A neurosurgeon and two dentists at the University of Maryland at Baltimore say they have stumbled across a structure in the neck that is new to science, and which might explain how muscle tension can cause splitting headaches.
Dr. Walker L. Robinson, the neurosurgeon; dental school professor Gary D. Hack; and visiting scientist Richard T. Koritzer, also a dentist, say they have found a quarter-inch piece of connective tissue linking a minor muscle deep in the back of the neck to the dura mater -- the highly sensitive membrane that covers the spinal cord and the brain.
The muscle connects the base of the skull to the top of the vertebral column. The front of the muscle is attached to the back of the dura mater that covers the spinal cord just below the base of the brain.
After 500 years of human dissections and anatomical study, Dr. Hack said, "it is extremely rare, if not unheard of, to find a new anatomical relationship. The assumption is that all structures and relationships have been found."
It is not yet proven that the connection is responsible for tension headaches, Dr. Hack said yesterday. "But we know there is a relationship between muscle contraction and headache. We know the dura mater is very rich in nerves for pain. And anything that could pull on or cause traction on the dura would be interpeted as headache."
There is some anecdotal evidence of a link between the muscle and headache.
Dr. Robinson said he frequently cuts through this neck muscle to repair broken neck bones. Because the muscle is a minor one, he does not reattach it. Some of those patients have later reported that their tension headaches have disappeared.
He now plans to gather data more systematically, asking patients before and after neck surgery about their experience with headaches.
Severing the muscle is too drastic ever to be prescribed as a cure for headaches, the doctors said. But anything that might relax the muscles in the neck could help.
"Maybe an ice pack in the area, massage, various stretching exercises to work out the tension . . . certain manipulative procedures," Dr. Hack suggested. Muscle-relaxing drugs might help, too, but they would have to be prescribed by a physician.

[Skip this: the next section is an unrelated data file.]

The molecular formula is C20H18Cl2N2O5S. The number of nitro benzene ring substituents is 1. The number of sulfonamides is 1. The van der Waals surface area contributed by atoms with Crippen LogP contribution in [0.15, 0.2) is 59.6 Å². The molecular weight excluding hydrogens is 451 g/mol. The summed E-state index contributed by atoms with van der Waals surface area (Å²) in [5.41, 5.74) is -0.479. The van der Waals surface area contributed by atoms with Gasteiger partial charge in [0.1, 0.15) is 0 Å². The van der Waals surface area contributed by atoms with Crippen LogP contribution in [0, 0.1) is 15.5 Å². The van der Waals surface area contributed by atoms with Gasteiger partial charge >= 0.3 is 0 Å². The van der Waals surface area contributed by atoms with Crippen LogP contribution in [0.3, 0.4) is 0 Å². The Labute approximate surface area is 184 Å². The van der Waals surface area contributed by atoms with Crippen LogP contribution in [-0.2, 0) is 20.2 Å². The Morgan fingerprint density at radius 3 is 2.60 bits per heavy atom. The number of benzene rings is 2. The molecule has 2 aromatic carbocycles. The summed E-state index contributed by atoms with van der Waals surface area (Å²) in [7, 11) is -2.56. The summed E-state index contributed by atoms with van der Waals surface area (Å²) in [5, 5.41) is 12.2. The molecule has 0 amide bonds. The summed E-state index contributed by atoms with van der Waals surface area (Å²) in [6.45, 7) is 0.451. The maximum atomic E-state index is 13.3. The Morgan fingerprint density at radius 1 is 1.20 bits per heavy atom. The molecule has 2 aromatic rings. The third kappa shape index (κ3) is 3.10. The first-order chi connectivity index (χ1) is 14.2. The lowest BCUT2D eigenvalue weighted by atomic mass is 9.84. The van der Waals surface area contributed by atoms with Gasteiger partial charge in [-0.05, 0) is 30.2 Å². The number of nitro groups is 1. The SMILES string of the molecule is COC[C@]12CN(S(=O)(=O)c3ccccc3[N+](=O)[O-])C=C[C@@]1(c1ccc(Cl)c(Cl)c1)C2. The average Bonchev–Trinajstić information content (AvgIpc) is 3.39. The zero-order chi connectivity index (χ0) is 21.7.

The most immediate benefit of a better understanding of the close relationship between the muscle and the dura mater is that it gives surgeons reason to be more cautious while operating in the area for other reasons.
Doctors Robinson and Hack were to present their findings today in Phoenix, Ariz., at a joint meeting of the American Association of Neurological Surgeons and the Congress of Neurological Surgeons.
Although doctors have long believed that muscle tension in the head and neck region was somehow responsible for certain headaches, it was never clear how muscles on the outside of the skull could produce pain inside. If there was a physical connector, no one had ever found it.
Although his surgical career has made him intimately familiar with the structures of the upper neck, Dr. Robinson said he had never seen the connection. He always approached the area from the same angle, he said, and was always more intent on getting past it to the underlying cervical vertebrae.
But in the course of their study of the chewing muscles, Dr. Hack said, the trio used heads that had been cut in half vertically, from front to rear. It was a totally new perspective.
"And we happened to notice . . . that when we tugged on this muscle, or manipulated it in a manner that simulated movement, the dura moved," Dr. Hack said. "Our initial reaction, when we saw it in the first one, was to say to ourselves, 'This is a very rare anomaly.' Now we have 25 consecutive specimens that show this connection. This is no longer rare."